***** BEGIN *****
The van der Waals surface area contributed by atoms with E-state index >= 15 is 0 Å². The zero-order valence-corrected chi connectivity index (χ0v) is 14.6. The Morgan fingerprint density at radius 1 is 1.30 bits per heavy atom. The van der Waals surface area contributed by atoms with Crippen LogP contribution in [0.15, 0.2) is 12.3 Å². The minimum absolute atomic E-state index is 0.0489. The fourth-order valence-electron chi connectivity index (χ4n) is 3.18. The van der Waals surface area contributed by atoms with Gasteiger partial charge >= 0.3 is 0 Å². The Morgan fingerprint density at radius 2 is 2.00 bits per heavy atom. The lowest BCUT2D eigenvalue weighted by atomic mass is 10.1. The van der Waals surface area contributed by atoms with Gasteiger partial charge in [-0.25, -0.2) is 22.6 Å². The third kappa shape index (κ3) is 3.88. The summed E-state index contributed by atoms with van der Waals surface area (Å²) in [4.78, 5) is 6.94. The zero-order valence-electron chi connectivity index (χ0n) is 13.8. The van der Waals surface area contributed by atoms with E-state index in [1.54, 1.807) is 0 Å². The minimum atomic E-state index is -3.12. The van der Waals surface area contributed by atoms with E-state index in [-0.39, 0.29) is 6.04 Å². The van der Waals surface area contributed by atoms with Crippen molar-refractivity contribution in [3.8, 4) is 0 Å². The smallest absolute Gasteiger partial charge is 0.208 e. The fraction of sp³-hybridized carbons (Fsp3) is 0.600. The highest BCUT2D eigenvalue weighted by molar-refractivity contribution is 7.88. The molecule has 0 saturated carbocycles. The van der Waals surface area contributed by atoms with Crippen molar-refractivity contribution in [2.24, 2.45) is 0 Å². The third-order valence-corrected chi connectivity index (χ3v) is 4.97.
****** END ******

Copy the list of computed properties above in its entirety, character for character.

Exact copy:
The van der Waals surface area contributed by atoms with E-state index >= 15 is 0 Å². The zero-order valence-corrected chi connectivity index (χ0v) is 14.6. The Morgan fingerprint density at radius 1 is 1.30 bits per heavy atom. The van der Waals surface area contributed by atoms with Crippen LogP contribution in [0.15, 0.2) is 12.3 Å². The minimum absolute atomic E-state index is 0.0489. The fourth-order valence-electron chi connectivity index (χ4n) is 3.18. The van der Waals surface area contributed by atoms with Gasteiger partial charge >= 0.3 is 0 Å². The Morgan fingerprint density at radius 2 is 2.00 bits per heavy atom. The lowest BCUT2D eigenvalue weighted by atomic mass is 10.1. The van der Waals surface area contributed by atoms with Gasteiger partial charge in [-0.25, -0.2) is 22.6 Å². The third kappa shape index (κ3) is 3.88. The summed E-state index contributed by atoms with van der Waals surface area (Å²) in [4.78, 5) is 6.94. The zero-order valence-electron chi connectivity index (χ0n) is 13.8. The van der Waals surface area contributed by atoms with E-state index in [1.54, 1.807) is 0 Å². The minimum atomic E-state index is -3.12. The van der Waals surface area contributed by atoms with E-state index in [-0.39, 0.29) is 6.04 Å². The van der Waals surface area contributed by atoms with Crippen molar-refractivity contribution in [3.8, 4) is 0 Å². The smallest absolute Gasteiger partial charge is 0.208 e. The fraction of sp³-hybridized carbons (Fsp3) is 0.600. The highest BCUT2D eigenvalue weighted by molar-refractivity contribution is 7.88. The molecule has 0 saturated carbocycles. The van der Waals surface area contributed by atoms with Crippen molar-refractivity contribution in [2.24, 2.45) is 0 Å². The third-order valence-corrected chi connectivity index (χ3v) is 4.97.